Imagine you’ve been working on optimizing a site for a while now, say 3, 6 or even 12 months.
You’ve had solid winners each month, and you’re confident in the test results. These are not imaginary lifts. But now your conversion rate looks the same as when you started. How do you explain this to the boss/client?
Over half of your site elements don’t affect conversion rate the way you think they do. How to find out which elements help and which hurt your conversion rate? The solution is existence testing. Keep reading »
In 2013, Nielsen reported in its “Trust in Advertising” study that online banner ads are the least trusted form of advertising among consumers falling even behind traditional ads like in the newspapers or magazines.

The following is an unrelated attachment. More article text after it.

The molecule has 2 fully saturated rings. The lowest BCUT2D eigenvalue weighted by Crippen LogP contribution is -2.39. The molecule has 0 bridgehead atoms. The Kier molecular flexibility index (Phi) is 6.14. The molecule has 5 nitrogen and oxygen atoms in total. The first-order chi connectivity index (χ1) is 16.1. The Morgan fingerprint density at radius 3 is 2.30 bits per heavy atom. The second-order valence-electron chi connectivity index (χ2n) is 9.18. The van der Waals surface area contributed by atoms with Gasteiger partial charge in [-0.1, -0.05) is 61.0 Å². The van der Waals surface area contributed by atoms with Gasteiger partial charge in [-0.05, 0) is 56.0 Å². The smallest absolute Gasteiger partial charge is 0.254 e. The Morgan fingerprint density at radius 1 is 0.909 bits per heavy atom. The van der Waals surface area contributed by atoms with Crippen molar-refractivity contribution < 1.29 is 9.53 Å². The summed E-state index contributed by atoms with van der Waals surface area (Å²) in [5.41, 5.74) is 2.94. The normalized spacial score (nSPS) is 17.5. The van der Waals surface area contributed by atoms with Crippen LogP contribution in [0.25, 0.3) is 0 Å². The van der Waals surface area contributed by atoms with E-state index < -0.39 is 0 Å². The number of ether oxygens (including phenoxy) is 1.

In fact, you are more likely to put yourself through a Navy SEAL’s training than click on a banner ad
There’s a philosophical statistics debate in the optimization world: Bayesian vs Frequentist.
This is not a new debate; Thomas Bayes wrote “An Essay towards solving a Problem in the Doctrine of Chances” in 1763, and it’s been an academic argument ever since.
We’re all familiar with the standard “best practices” of CRO. As someone who believes that best practices are merely common practices presented via an infographic, I’m always looking to test the tried and true to see how, well, true it really is.
Where to start? Of course, with something that’s commonly recommended and rarely formally (and publicly) tested: social proof.
Animation for the sake of “cool” can often hurt conversions since it’s distracting, but not always. There are 4 ways animation, when used properly, can actually strengthen UX. And better user experience can lead to higher conversions.
You don’t need to overhaul your site to take advantage of animation. Just about any site can utilize basic animation in it’s loading sequence, calls-to-action, or navigation.